Canada begins asking ineligible CERB recipients to repay

Notices of Redetermination are being issued by the government

Canada begins asking ineligible CERB recipients to repay

The Canada Revenue Agency (CRA) has begun issuing Notices of Redetermination (NoRs) to individuals who received the Canadian Emergency Response Benefit (CERB) but are not eligible for it so they can repay them. The announcement came as Canada's unemployment rate hits a historic low of 5.2%, with the jobs loss amid the pandemic already recovered.

"The Canada Revenue Agency (CRA) and Employment and Social Development Canada (ESDC) are working together to ensure that those who received COVID-19 individual benefits were eligible for them," said the government in a media release.

It follows the ESDC's issuance of Notices of Debt in November 2021 to CERB recipients who received an advance payment of $2,000 in 2020 but "did not remain on CERB long enough to fully reconcile that payment by applying for subsequent payment periods."

According to the CRA, those who receive the NoRs but still believe they are still eligible for the payments may contact the agency to validate their claim.

The CRA and ESDC have call agents on standby who are ready to work with individuals on a case-to-case basis, according to the government.

"The Government of Canada will also work with all impacted individuals to ensure any questions they may have are answered," the announcement read.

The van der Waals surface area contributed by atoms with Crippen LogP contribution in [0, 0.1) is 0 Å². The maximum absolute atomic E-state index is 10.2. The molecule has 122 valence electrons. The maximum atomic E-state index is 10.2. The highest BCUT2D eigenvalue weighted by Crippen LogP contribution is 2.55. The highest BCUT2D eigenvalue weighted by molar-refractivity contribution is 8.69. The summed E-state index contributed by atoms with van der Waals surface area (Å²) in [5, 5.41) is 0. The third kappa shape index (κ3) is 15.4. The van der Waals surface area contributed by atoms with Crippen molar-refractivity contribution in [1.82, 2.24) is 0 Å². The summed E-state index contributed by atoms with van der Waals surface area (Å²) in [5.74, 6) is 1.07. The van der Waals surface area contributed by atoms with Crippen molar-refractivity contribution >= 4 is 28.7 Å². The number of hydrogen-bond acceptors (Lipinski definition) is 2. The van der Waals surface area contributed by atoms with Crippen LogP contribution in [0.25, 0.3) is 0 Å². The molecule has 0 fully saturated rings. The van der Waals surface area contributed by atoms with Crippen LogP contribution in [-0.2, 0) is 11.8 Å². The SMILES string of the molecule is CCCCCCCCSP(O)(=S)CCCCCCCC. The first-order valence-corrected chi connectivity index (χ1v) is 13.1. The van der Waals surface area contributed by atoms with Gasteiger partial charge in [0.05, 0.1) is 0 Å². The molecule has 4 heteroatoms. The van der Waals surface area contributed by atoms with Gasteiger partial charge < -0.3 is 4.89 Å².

"We recognise that receiving this type of correspondence can be stressful and we remain committed to supporting Canadians. Individuals are encouraged to follow the directions they receive in any correspondence from the Government of Canada."

Read more: CERB is OVER: What does this mean for employers?

Canada's CERB was launched at the height of the pandemic for employed and self-employed Canadians whose livelihoods were directly affected by COVID-19.

It is an attestation-based approach that assisted eight million workers and their families so they can remain afloat amid the global crisis by granting them $2,000 for four-week period.

According to the government, there will be no penalties for individuals who applied for the benefit in good faith, but they need to repay the emergency benefits that there were not eligible for.

Recent articles & video

Court decision in The Brick employee death ‘cautionary story’

Employers split when it comes to Canada’s economy

6 in 10 Canadians support federal return to office mandate: survey

Ottawa releases first-ever Enterprise Cyber Security Strategy

Most Read Articles

Alberta 'disastrously unprepared' for wildfire season, says union

'Chronoworking' popular idea with Canadians: report

Why employers should be concerned about workers’ substance use health